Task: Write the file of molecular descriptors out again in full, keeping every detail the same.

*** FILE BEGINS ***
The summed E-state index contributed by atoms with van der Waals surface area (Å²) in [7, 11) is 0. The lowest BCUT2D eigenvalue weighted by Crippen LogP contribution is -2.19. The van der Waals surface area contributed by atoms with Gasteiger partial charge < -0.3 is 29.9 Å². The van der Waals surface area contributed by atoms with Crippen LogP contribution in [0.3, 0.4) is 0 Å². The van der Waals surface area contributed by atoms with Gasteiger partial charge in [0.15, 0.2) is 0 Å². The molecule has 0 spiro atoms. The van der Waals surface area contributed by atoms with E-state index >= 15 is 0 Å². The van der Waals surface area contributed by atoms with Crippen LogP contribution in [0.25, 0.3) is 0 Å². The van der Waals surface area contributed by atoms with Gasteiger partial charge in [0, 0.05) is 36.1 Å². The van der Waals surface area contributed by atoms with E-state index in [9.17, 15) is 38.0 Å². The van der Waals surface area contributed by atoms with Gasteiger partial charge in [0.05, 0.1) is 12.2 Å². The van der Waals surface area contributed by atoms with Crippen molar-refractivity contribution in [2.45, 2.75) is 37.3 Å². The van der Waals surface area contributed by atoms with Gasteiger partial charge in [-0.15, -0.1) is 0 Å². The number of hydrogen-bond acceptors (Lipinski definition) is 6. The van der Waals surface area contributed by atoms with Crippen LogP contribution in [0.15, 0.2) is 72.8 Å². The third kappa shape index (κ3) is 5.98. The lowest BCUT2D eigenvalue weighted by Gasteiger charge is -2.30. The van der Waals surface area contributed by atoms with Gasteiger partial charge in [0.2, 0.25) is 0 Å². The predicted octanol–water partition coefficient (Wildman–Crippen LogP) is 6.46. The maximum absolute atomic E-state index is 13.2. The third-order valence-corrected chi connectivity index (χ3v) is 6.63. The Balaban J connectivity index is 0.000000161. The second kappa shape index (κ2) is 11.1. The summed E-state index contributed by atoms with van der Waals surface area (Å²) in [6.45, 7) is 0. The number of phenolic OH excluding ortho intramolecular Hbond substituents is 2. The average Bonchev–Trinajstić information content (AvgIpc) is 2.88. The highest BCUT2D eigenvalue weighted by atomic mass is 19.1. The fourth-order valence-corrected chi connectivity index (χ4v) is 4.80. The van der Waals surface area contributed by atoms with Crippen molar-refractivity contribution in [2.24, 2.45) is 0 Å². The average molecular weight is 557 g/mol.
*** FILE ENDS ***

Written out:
The summed E-state index contributed by atoms with van der Waals surface area (Å²) in [7, 11) is 0. The lowest BCUT2D eigenvalue weighted by Crippen LogP contribution is -2.19. The van der Waals surface area contributed by atoms with Gasteiger partial charge < -0.3 is 29.9 Å². The van der Waals surface area contributed by atoms with Crippen LogP contribution in [0.3, 0.4) is 0 Å². The van der Waals surface area contributed by atoms with Gasteiger partial charge in [0.15, 0.2) is 0 Å². The molecule has 0 spiro atoms. The van der Waals surface area contributed by atoms with E-state index >= 15 is 0 Å². The van der Waals surface area contributed by atoms with Crippen LogP contribution in [0.25, 0.3) is 0 Å². The van der Waals surface area contributed by atoms with Gasteiger partial charge in [0, 0.05) is 36.1 Å². The van der Waals surface area contributed by atoms with E-state index in [9.17, 15) is 38.0 Å². The van der Waals surface area contributed by atoms with Gasteiger partial charge in [0.05, 0.1) is 12.2 Å². The van der Waals surface area contributed by atoms with Crippen molar-refractivity contribution in [2.45, 2.75) is 37.3 Å². The van der Waals surface area contributed by atoms with Gasteiger partial charge in [-0.15, -0.1) is 0 Å². The number of hydrogen-bond acceptors (Lipinski definition) is 6. The van der Waals surface area contributed by atoms with Crippen LogP contribution in [0.15, 0.2) is 72.8 Å². The third kappa shape index (κ3) is 5.98. The lowest BCUT2D eigenvalue weighted by Gasteiger charge is -2.30. The van der Waals surface area contributed by atoms with Gasteiger partial charge in [0.2, 0.25) is 0 Å². The predicted octanol–water partition coefficient (Wildman–Crippen LogP) is 6.46. The maximum absolute atomic E-state index is 13.2. The third-order valence-corrected chi connectivity index (χ3v) is 6.63. The Balaban J connectivity index is 0.000000161. The second kappa shape index (κ2) is 11.1. The summed E-state index contributed by atoms with van der Waals surface area (Å²) in [6.45, 7) is 0. The number of phenolic OH excluding ortho intramolecular Hbond substituents is 2. The average Bonchev–Trinajstić information content (AvgIpc) is 2.88. The highest BCUT2D eigenvalue weighted by atomic mass is 19.1. The fourth-order valence-corrected chi connectivity index (χ4v) is 4.80. The van der Waals surface area contributed by atoms with Crippen molar-refractivity contribution in [2.24, 2.45) is 0 Å². The average molecular weight is 557 g/mol.